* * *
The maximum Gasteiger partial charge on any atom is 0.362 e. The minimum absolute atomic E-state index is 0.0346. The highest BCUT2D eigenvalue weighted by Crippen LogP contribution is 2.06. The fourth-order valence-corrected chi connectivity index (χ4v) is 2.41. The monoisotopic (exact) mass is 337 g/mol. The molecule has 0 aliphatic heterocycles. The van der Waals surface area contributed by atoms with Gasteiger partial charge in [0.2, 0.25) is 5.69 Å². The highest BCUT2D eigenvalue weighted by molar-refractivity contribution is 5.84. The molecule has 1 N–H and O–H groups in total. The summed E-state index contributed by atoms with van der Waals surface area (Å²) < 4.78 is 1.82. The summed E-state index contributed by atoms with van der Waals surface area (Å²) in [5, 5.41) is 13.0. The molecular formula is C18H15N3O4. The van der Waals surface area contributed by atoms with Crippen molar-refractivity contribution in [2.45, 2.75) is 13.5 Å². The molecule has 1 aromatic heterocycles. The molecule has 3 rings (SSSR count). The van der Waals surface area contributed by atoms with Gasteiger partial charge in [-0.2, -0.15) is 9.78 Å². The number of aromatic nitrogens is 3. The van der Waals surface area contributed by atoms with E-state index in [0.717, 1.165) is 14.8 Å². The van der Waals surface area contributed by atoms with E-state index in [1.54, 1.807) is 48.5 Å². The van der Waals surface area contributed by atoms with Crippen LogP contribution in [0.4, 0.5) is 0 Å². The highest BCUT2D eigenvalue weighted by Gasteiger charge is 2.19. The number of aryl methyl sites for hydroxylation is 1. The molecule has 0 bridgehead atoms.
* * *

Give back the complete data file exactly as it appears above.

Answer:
The maximum Gasteiger partial charge on any atom is 0.362 e. The minimum absolute atomic E-state index is 0.0346. The highest BCUT2D eigenvalue weighted by Crippen LogP contribution is 2.06. The fourth-order valence-corrected chi connectivity index (χ4v) is 2.41. The monoisotopic (exact) mass is 337 g/mol. The molecule has 0 aliphatic heterocycles. The van der Waals surface area contributed by atoms with Gasteiger partial charge in [0.2, 0.25) is 5.69 Å². The highest BCUT2D eigenvalue weighted by molar-refractivity contribution is 5.84. The molecule has 1 N–H and O–H groups in total. The summed E-state index contributed by atoms with van der Waals surface area (Å²) < 4.78 is 1.82. The summed E-state index contributed by atoms with van der Waals surface area (Å²) in [5, 5.41) is 13.0. The molecular formula is C18H15N3O4. The van der Waals surface area contributed by atoms with Crippen molar-refractivity contribution in [2.45, 2.75) is 13.5 Å². The molecule has 1 aromatic heterocycles. The molecule has 3 rings (SSSR count). The van der Waals surface area contributed by atoms with Gasteiger partial charge in [-0.2, -0.15) is 9.78 Å². The number of aromatic nitrogens is 3. The van der Waals surface area contributed by atoms with E-state index in [0.717, 1.165) is 14.8 Å². The van der Waals surface area contributed by atoms with E-state index in [1.54, 1.807) is 48.5 Å². The van der Waals surface area contributed by atoms with Crippen LogP contribution in [0.4, 0.5) is 0 Å². The highest BCUT2D eigenvalue weighted by Gasteiger charge is 2.19. The number of aryl methyl sites for hydroxylation is 1. The molecule has 0 bridgehead atoms.